Chavonn Reed, senior academic adviser for the Department of Mechanical and Nuclear Engineering, is co-author of The Table: Stories of Black Women in Student Affairs. The book is an anthology of trials and triumphs that 11 women of color encountered while working in higher education. It aims to fill a void in literature about universities.
“There is almost nothing out there by or for black women in student affairs, so one message of this book is that we aren’t alone,” Reed said. “We see this book as an opportunity to open the discussion and build empathy.”
Since the book’s publication earlier this year, its authors have been invited to speak at multiple colleges and universities. Upcoming dates include a reading at Howard Community College in Columbia, Maryland, and a presentation to students in the VCU School of Education’s Master of Counseling program.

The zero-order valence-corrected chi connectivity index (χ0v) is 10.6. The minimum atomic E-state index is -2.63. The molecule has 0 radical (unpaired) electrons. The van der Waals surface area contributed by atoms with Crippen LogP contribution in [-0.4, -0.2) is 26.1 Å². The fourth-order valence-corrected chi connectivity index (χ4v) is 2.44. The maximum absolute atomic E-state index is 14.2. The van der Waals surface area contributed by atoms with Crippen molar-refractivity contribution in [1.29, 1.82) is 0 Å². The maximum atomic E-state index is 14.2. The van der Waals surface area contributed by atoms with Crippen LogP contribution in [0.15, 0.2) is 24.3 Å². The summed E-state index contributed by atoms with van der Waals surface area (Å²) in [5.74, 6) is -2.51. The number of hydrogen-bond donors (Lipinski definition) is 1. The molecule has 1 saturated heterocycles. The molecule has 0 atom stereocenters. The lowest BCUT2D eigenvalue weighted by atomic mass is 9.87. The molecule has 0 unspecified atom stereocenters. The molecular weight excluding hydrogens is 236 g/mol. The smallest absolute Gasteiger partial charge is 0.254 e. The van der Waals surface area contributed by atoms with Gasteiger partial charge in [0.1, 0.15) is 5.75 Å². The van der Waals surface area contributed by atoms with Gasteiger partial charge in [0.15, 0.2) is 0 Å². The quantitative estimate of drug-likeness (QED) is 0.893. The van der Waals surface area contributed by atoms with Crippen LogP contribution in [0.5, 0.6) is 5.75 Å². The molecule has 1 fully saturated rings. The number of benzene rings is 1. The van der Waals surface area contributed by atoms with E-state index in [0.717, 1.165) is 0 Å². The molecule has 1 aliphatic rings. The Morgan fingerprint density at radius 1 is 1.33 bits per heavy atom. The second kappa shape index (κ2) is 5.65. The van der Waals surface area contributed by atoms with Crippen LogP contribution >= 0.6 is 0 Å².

Reed’s chapter is titled “Innocence Is Not Bliss.” In it, she details her journey from “military brat” to university professional. After growing up experiencing many world cultures, she had a “shock to the system” when she first saw higher education’s struggles to build equity and inclusiveness.
“I thought going into education would be a good way to avoid politics,” she said with a laugh. Losing that innocence and deepening her understanding of the culture — and cultures — of academia reinforced her passion to be an advocate for all students. She is excited to pay it forward.
“I’m blessed to have the opportunity to tell my story and be part of a book that promotes discussion and begins changing a culture,” she said.